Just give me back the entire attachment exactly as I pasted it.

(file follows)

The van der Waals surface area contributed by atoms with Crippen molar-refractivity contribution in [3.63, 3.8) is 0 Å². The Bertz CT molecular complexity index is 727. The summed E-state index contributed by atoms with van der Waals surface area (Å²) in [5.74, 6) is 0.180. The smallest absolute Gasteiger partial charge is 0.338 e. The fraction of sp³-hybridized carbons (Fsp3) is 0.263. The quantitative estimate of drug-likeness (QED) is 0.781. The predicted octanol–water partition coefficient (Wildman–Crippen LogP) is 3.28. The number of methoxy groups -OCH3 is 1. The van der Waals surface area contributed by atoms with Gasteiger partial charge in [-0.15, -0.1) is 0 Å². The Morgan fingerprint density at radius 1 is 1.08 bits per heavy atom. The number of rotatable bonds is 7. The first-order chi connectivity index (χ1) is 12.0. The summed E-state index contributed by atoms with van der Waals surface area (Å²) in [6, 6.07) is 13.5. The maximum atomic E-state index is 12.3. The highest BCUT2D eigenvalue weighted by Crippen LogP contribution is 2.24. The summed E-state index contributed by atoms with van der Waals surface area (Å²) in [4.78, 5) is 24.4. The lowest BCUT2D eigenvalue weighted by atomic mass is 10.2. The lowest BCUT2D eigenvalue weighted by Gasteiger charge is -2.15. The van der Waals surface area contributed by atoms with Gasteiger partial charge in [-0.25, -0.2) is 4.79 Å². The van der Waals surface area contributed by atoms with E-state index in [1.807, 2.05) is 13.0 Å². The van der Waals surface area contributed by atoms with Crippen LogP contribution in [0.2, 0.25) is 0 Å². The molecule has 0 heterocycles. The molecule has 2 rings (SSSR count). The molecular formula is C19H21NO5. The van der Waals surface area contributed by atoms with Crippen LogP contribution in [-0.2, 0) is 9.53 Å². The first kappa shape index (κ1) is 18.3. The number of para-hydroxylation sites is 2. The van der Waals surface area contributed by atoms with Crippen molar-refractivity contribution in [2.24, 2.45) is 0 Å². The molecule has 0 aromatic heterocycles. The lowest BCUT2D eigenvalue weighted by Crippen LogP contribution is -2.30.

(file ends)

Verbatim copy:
The van der Waals surface area contributed by atoms with Crippen molar-refractivity contribution in [3.63, 3.8) is 0 Å². The Bertz CT molecular complexity index is 727. The summed E-state index contributed by atoms with van der Waals surface area (Å²) in [5.74, 6) is 0.180. The smallest absolute Gasteiger partial charge is 0.338 e. The fraction of sp³-hybridized carbons (Fsp3) is 0.263. The quantitative estimate of drug-likeness (QED) is 0.781. The predicted octanol–water partition coefficient (Wildman–Crippen LogP) is 3.28. The number of methoxy groups -OCH3 is 1. The van der Waals surface area contributed by atoms with Gasteiger partial charge in [-0.15, -0.1) is 0 Å². The Morgan fingerprint density at radius 1 is 1.08 bits per heavy atom. The number of rotatable bonds is 7. The first-order chi connectivity index (χ1) is 12.0. The summed E-state index contributed by atoms with van der Waals surface area (Å²) in [6, 6.07) is 13.5. The maximum atomic E-state index is 12.3. The highest BCUT2D eigenvalue weighted by Crippen LogP contribution is 2.24. The summed E-state index contributed by atoms with van der Waals surface area (Å²) in [4.78, 5) is 24.4. The lowest BCUT2D eigenvalue weighted by atomic mass is 10.2. The lowest BCUT2D eigenvalue weighted by Gasteiger charge is -2.15. The van der Waals surface area contributed by atoms with Gasteiger partial charge in [-0.25, -0.2) is 4.79 Å². The van der Waals surface area contributed by atoms with E-state index in [1.807, 2.05) is 13.0 Å². The van der Waals surface area contributed by atoms with Crippen LogP contribution in [0.2, 0.25) is 0 Å². The molecule has 0 heterocycles. The molecule has 2 rings (SSSR count). The molecular formula is C19H21NO5. The van der Waals surface area contributed by atoms with Crippen LogP contribution in [-0.2, 0) is 9.53 Å². The first kappa shape index (κ1) is 18.3. The number of para-hydroxylation sites is 2. The van der Waals surface area contributed by atoms with Crippen molar-refractivity contribution in [2.24, 2.45) is 0 Å². The molecule has 0 aromatic heterocycles. The lowest BCUT2D eigenvalue weighted by Crippen LogP contribution is -2.30.